No evidence for association of inherited variation in genes involved in mitosis and percent mammographic density

Celine M. Vachon, Jingmei Li, Christopher G. Scott, Per Hall, Kamila Czene, Xianshu Wang, Jianjun Liu, Zachary S. Fredericksen, David N. Rider, Fang Fang Wu, Janet E. Olson, Julie M. Cunningham, Kristen N. Stevens, Thomas A. Sellers, Shane V. Pankratz, Fergus J. Couch

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1 Scopus citations


Introduction: Increased mammographic breast density is one of the strongest risk factors for breast cancer. While two-thirds of the variation in mammographic density appears to be genetically influenced, few variants have been identified. We examined the association of inherited variation in genes from pathways that mediate cell division with percent mammographic density (PMD) adjusted for age, body mass index (BMI) and postmenopausal hormones, in two studies of healthy postmenopausal women.Methods: We investigated 2,058 single nucleotide polymorphisms (SNPs) in 378 genes involved in regulation of mitosis for associations with adjusted PMD among 484 unaffected postmenopausal controls (without breast cancer) from the Mayo Clinic Breast Cancer Study (MCBCS) and replicated the findings in postmenopausal controls (n = 726) from the Singapore and Sweden Breast Cancer Study (SASBAC) study. PMD was assessed in both studies by a computer-thresholding method (Cumulus) and linear regression approaches were used to assess the association of SNPs and PMD, adjusted for age, BMI and postmenopausal hormones. A P-value threshold of 4.2 × 10 -5 based on a Bonferroni correction of effective number of independent tests was used for statistical significance. Further, a pathway-level analysis was conducted of all 378 genes using the self-contained gene-set analysis method GLOSSI.Results: A variant in PRPF4, rs10733604, was significantly associated with adjusted PMD in the MCBCS (P = 2.7 × 10 -7), otherwise, no single SNP was associated with PMD. Additionally, the pathway analysis provided no evidence of enrichment in the number of associations observed between SNPs in the mitotic genes and PMD (P = 0.60). We evaluated rs10733604 (PRPF4), and 73 other SNPs at P < 0.05 from 51 genes in the SASBAC study. There was no evidence of an association of rs10733604 (PRPF4) with adjusted PMD in SASBAC (P = 0.23). There were, however, consistent associations (P < 0.05) of variants at the putative locus, LOC375190, Aurora B kinase (AURKB), and Mini-chromosome maintenance complex component 3 (MCM3) with adjusted PMD, although these were not statistically significant.Conclusions: Our findings do not support a role of inherited variation in genes involved in regulation of cell division and adjusted percent mammographic density in postmenopausal women.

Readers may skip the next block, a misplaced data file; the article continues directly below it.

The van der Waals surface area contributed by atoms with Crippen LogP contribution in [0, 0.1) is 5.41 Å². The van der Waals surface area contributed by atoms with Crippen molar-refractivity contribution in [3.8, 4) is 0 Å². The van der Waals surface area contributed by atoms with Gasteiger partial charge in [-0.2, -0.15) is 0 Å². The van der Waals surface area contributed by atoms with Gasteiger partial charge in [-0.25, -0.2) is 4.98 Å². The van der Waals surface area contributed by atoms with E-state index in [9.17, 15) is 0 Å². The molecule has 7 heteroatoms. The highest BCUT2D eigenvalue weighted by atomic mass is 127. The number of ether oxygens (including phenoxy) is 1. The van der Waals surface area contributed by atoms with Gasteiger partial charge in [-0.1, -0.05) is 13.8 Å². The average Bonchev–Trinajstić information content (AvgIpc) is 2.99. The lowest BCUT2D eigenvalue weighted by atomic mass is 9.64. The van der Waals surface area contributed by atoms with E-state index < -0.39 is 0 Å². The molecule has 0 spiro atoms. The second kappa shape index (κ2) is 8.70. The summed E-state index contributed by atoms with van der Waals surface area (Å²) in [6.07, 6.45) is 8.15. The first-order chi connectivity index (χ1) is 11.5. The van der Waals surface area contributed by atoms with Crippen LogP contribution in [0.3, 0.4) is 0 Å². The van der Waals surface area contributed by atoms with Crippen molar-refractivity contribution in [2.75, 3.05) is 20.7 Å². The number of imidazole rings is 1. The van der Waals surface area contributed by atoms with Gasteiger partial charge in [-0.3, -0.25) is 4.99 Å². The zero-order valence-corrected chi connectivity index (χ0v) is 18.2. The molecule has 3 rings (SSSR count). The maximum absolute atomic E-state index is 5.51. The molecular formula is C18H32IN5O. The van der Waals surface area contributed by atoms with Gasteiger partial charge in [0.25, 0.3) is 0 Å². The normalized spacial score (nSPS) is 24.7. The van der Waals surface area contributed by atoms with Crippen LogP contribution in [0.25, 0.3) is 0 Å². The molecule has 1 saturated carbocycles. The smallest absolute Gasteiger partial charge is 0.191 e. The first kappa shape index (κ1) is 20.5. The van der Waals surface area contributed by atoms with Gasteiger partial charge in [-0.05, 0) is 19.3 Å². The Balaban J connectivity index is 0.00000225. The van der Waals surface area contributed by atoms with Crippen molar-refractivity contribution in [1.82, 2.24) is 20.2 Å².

Original languageEnglish (US)
Article numberR7
JournalBreast Cancer Research
Issue number1
StatePublished - Jan 7 2012

ASJC Scopus subject areas

  • Oncology
  • Cancer Research


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